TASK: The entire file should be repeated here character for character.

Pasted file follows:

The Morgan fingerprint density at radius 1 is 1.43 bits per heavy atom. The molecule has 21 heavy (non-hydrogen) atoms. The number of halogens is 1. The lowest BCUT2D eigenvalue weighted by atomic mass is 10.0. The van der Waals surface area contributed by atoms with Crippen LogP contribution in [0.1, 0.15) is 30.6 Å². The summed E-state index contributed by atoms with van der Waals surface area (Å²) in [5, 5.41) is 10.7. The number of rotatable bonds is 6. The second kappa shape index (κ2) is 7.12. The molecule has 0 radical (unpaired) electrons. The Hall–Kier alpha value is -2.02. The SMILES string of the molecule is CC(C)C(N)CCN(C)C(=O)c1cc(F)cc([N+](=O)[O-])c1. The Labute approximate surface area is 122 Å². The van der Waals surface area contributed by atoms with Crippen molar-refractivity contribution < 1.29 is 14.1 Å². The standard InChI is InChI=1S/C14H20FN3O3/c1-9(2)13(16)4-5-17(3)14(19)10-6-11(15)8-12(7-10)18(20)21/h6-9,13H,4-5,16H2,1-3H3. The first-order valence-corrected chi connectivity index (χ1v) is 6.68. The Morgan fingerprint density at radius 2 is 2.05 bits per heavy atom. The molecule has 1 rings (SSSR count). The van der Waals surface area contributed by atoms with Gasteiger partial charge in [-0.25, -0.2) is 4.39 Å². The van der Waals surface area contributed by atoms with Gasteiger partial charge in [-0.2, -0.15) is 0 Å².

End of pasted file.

The Morgan fingerprint density at radius 1 is 1.43 bits per heavy atom. The molecule has 21 heavy (non-hydrogen) atoms. The number of halogens is 1. The lowest BCUT2D eigenvalue weighted by atomic mass is 10.0. The van der Waals surface area contributed by atoms with Crippen LogP contribution in [0.1, 0.15) is 30.6 Å². The summed E-state index contributed by atoms with van der Waals surface area (Å²) in [5, 5.41) is 10.7. The number of rotatable bonds is 6. The second kappa shape index (κ2) is 7.12. The molecule has 0 radical (unpaired) electrons. The Hall–Kier alpha value is -2.02. The SMILES string of the molecule is CC(C)C(N)CCN(C)C(=O)c1cc(F)cc([N+](=O)[O-])c1. The Labute approximate surface area is 122 Å². The van der Waals surface area contributed by atoms with Crippen molar-refractivity contribution < 1.29 is 14.1 Å². The standard InChI is InChI=1S/C14H20FN3O3/c1-9(2)13(16)4-5-17(3)14(19)10-6-11(15)8-12(7-10)18(20)21/h6-9,13H,4-5,16H2,1-3H3. The first-order valence-corrected chi connectivity index (χ1v) is 6.68. The Morgan fingerprint density at radius 2 is 2.05 bits per heavy atom. The molecule has 1 rings (SSSR count). The van der Waals surface area contributed by atoms with Gasteiger partial charge in [-0.25, -0.2) is 4.39 Å². The van der Waals surface area contributed by atoms with Gasteiger partial charge in [-0.2, -0.15) is 0 Å².